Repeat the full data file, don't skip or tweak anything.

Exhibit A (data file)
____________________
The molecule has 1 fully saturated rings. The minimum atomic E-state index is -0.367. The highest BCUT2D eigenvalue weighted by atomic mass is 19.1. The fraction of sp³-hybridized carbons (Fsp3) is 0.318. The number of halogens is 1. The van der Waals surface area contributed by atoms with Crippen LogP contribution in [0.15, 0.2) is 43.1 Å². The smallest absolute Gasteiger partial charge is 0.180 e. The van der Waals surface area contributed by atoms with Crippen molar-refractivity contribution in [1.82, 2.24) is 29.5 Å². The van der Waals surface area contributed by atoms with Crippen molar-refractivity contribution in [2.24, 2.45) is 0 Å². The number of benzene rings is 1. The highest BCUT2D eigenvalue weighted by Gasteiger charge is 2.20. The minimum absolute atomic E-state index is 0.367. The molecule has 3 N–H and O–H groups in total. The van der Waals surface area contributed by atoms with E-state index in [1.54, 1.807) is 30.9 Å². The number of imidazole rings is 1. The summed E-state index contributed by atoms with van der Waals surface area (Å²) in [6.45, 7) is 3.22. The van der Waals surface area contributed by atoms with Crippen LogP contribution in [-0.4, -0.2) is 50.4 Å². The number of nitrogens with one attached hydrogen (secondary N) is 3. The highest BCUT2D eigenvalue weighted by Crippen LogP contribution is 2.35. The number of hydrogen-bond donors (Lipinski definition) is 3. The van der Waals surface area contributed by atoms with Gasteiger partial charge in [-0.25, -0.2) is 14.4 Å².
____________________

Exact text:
The molecule has 1 fully saturated rings. The minimum atomic E-state index is -0.367. The highest BCUT2D eigenvalue weighted by atomic mass is 19.1. The fraction of sp³-hybridized carbons (Fsp3) is 0.318. The number of halogens is 1. The van der Waals surface area contributed by atoms with Crippen LogP contribution in [0.15, 0.2) is 43.1 Å². The smallest absolute Gasteiger partial charge is 0.180 e. The van der Waals surface area contributed by atoms with Crippen molar-refractivity contribution in [1.82, 2.24) is 29.5 Å². The van der Waals surface area contributed by atoms with Crippen molar-refractivity contribution in [2.24, 2.45) is 0 Å². The number of benzene rings is 1. The highest BCUT2D eigenvalue weighted by Gasteiger charge is 2.20. The minimum absolute atomic E-state index is 0.367. The molecule has 3 N–H and O–H groups in total. The van der Waals surface area contributed by atoms with E-state index in [1.54, 1.807) is 30.9 Å². The number of imidazole rings is 1. The summed E-state index contributed by atoms with van der Waals surface area (Å²) in [6.45, 7) is 3.22. The van der Waals surface area contributed by atoms with Crippen LogP contribution in [-0.4, -0.2) is 50.4 Å². The number of nitrogens with one attached hydrogen (secondary N) is 3. The highest BCUT2D eigenvalue weighted by Crippen LogP contribution is 2.35. The number of hydrogen-bond donors (Lipinski definition) is 3. The van der Waals surface area contributed by atoms with Gasteiger partial charge in [-0.25, -0.2) is 14.4 Å².